Primal

I’ve decided to try out a new diet that goes hand in hand with learning how to cook meat: the primal diet, also known as the paleo or caveman diet.  Basically, the diet asks that you eat like paleolithic humans ate.  This means no processed foods, no sugar and NO legumes or grains.  Instead, you eat a lot of meat, vegetables, nuts and seeds, and some fruit, and fat (including saturated but not poly-saturated).  It also means certain types of exercising: no jogging, for example, because cave-people didn’t jog.  Instead you should walk (as if in search of food), weight train (as if carrying children or wood everywhere) and sprint/interval train (exit, pursued by a bear).  Of course this is probably historically and anthropologically inaccurate in several ways.  So let’s call it the Flintstones diet.  In any case, the idea is that by keeping carbs low, your body will burn excess fat instead.  And also it’s healthier to have a “lean body mass” or “LBM,” apparently.  This diet has been supplemented by the following workout, which I really like:

 

 

In sum, I’ve been strictly following this diet and work-out plan, and I’m super healthy and feeling great!

JUST KIDDING!!!

I lasted four days before I started making “exceptions.”  And the working out thing has been uneven as well.  And next week is thanksgiving, which will be one huge exception, minus the turkey.  However, I do notice that many diets suggest the elimination of sugar (including alcohol) and white flour/rice (and processed foods and soda, which I don’t really consume anyway).

In that vein, I’d like to introduce the following recipe: Bulgogi!  I haven’t eaten much Korean food over the years, despite living in LA, because I’ve been vegetarian, so I’m really just getting into it now.  One of the first dishes I had was a rice bowl with Bulgogi, a type of marinated beef that you often get at Korean BBQ places as well.  I don’t know how authentic the following recipe is, but it came out well.

Bulgogi

(recipe from Saveur, presented with my editorial comments)

This is for at least four people.  I only made a third of this, and ate it over a couple days.

2 lb. beef sirloin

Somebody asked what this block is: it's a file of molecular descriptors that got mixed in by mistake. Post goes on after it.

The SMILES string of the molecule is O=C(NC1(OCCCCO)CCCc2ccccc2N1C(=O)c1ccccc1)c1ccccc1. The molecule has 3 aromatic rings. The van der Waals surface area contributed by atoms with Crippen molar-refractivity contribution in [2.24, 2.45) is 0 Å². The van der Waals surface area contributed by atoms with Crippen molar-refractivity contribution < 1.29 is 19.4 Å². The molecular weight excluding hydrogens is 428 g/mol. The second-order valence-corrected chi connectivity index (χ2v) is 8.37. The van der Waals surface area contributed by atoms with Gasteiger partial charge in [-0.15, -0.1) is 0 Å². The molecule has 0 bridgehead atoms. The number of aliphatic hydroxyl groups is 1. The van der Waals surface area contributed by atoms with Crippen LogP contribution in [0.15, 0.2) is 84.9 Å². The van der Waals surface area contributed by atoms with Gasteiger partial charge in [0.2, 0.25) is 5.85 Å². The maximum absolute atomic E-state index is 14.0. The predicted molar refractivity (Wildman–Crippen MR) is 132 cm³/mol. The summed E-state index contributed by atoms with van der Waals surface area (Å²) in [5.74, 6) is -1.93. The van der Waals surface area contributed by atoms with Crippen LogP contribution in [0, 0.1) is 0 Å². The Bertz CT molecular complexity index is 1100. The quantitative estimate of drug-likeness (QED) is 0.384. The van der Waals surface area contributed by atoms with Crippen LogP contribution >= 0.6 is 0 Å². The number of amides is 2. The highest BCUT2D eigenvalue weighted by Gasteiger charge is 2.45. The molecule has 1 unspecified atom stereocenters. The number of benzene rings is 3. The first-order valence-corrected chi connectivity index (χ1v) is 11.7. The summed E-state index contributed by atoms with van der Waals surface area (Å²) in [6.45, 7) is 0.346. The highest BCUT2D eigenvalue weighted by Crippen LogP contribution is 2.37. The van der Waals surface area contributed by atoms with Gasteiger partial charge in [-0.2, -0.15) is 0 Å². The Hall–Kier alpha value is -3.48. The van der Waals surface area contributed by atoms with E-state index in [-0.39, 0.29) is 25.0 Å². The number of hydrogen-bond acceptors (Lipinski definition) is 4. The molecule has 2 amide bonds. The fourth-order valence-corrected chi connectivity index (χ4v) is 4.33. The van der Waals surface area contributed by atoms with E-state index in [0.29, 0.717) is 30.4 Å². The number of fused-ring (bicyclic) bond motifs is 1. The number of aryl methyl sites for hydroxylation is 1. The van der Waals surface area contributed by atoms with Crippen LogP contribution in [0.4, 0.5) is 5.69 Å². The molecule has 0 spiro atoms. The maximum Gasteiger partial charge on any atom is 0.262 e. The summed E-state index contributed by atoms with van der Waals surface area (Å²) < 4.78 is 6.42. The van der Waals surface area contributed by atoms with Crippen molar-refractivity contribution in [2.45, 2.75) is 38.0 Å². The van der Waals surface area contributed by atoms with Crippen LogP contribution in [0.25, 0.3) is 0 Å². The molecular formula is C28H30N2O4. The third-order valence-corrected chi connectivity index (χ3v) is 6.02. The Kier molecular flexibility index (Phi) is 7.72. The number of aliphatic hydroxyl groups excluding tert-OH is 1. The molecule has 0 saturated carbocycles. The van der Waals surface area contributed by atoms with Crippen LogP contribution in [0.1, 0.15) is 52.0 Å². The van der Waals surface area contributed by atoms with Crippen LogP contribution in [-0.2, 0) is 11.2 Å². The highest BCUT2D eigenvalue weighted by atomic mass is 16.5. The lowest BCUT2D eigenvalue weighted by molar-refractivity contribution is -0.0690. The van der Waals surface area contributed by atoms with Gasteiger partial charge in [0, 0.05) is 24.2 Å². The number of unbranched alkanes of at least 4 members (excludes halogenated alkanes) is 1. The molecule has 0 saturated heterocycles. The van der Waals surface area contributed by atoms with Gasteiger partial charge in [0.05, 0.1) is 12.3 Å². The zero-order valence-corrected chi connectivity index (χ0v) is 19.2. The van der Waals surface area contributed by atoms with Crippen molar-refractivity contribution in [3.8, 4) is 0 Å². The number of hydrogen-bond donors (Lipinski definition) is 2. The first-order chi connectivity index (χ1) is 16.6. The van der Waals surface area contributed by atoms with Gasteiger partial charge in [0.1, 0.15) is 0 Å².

1 large yellow onion, thinly sliced
½ cup soy sauce
⅓ cup toasted sesame oil
2 tbsp. sugar
2 tsp. ground black pepper
10 cloves garlic, roughly chopped
6 scallions, sliced
1 tbsp. sesame seeds
Green leaf lettuce, for serving
Gochujang (Korean chili-bean paste), for serving

1. Wrap sirloin in plastic wrap, and place in the freezer for 20 minutes. Unwrap and slice across the grain as thinly as possible, about 1⁄6″; place in a bowl along with onion.  I couldn’t really tell which way the grain was going, so I just guessed.

2. Place soy sauce, oil, sugar, pepper, garlic, and scallions in a blender, and puree until smooth.  I might even add a thai chili in there, whether or not it’s authentic.   Pour over meat, and toss to combine. Cover with plastic wrap, and refrigerate for 1 hour.

3. Heat a large cast-iron grill pan or griddle over high heat. Working in batches, spread beef and onion mixture in one layer. Sprinkle with sesame seeds, and cook, turning as needed, until charred and just cooked through.  It took about 8 minutes I think?

The marinade kind of cooked down into a glaze, which was nice.

Eat bulgogi atop lettuce leaves with gochujang on the side.  Now, I didn’t have any gochujang, nor do I really know what it is or where to get it, so I just used some chili garlic paste.  As you can see, I got myself a stack of lettuce leaves, some carrots, the chili paste, and some scallions in a separate bowl.  But really, I think the Bulgogi/onions and lettuce by themselves are the best combination.

And the final result was…good!  You may ask, was it as good as the bulgogi in a restaurant?  No!  Was it close?  No!  But that’s ok.  Not only was the meat edible (priority #1), but it actually tasted quite good.  I tried to make little lettuce wraps with the bulgogi, but those were kind of unwieldy, as lettuce wraps can be.  Maybe in the future they will be able to grow lettuce leaves that are very large and perfectly circular and don’t tear easily.  In fact I usually don’t like eating things with my hands at all, but then I guess doing it this way was more primal.

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